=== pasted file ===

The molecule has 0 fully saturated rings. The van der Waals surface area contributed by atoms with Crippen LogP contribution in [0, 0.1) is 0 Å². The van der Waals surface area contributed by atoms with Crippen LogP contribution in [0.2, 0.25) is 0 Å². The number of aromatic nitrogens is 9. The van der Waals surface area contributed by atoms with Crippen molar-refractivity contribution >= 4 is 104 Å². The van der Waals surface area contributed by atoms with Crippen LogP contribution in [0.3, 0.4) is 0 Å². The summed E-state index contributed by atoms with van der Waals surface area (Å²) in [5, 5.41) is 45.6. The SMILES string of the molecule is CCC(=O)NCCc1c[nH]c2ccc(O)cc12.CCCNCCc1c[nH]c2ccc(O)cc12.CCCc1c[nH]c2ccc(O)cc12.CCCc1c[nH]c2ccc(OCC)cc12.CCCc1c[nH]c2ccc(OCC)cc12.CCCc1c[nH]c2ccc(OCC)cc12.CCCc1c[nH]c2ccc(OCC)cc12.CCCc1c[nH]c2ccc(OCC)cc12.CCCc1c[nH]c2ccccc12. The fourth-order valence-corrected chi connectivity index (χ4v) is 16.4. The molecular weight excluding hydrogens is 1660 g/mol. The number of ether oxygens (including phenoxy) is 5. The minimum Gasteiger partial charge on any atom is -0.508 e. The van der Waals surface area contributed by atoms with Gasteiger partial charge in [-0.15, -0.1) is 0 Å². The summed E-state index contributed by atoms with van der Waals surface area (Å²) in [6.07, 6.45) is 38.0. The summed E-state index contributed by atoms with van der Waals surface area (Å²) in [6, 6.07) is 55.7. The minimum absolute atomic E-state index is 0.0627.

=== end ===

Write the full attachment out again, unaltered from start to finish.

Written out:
The molecule has 0 fully saturated rings. The van der Waals surface area contributed by atoms with Crippen LogP contribution in [0, 0.1) is 0 Å². The van der Waals surface area contributed by atoms with Crippen LogP contribution in [0.2, 0.25) is 0 Å². The number of aromatic nitrogens is 9. The van der Waals surface area contributed by atoms with Crippen molar-refractivity contribution >= 4 is 104 Å². The van der Waals surface area contributed by atoms with Crippen LogP contribution in [0.3, 0.4) is 0 Å². The summed E-state index contributed by atoms with van der Waals surface area (Å²) in [5, 5.41) is 45.6. The SMILES string of the molecule is CCC(=O)NCCc1c[nH]c2ccc(O)cc12.CCCNCCc1c[nH]c2ccc(O)cc12.CCCc1c[nH]c2ccc(O)cc12.CCCc1c[nH]c2ccc(OCC)cc12.CCCc1c[nH]c2ccc(OCC)cc12.CCCc1c[nH]c2ccc(OCC)cc12.CCCc1c[nH]c2ccc(OCC)cc12.CCCc1c[nH]c2ccc(OCC)cc12.CCCc1c[nH]c2ccccc12. The fourth-order valence-corrected chi connectivity index (χ4v) is 16.4. The molecular weight excluding hydrogens is 1660 g/mol. The number of ether oxygens (including phenoxy) is 5. The minimum Gasteiger partial charge on any atom is -0.508 e. The van der Waals surface area contributed by atoms with Gasteiger partial charge in [-0.15, -0.1) is 0 Å². The summed E-state index contributed by atoms with van der Waals surface area (Å²) in [6.07, 6.45) is 38.0. The summed E-state index contributed by atoms with van der Waals surface area (Å²) in [6, 6.07) is 55.7. The minimum absolute atomic E-state index is 0.0627.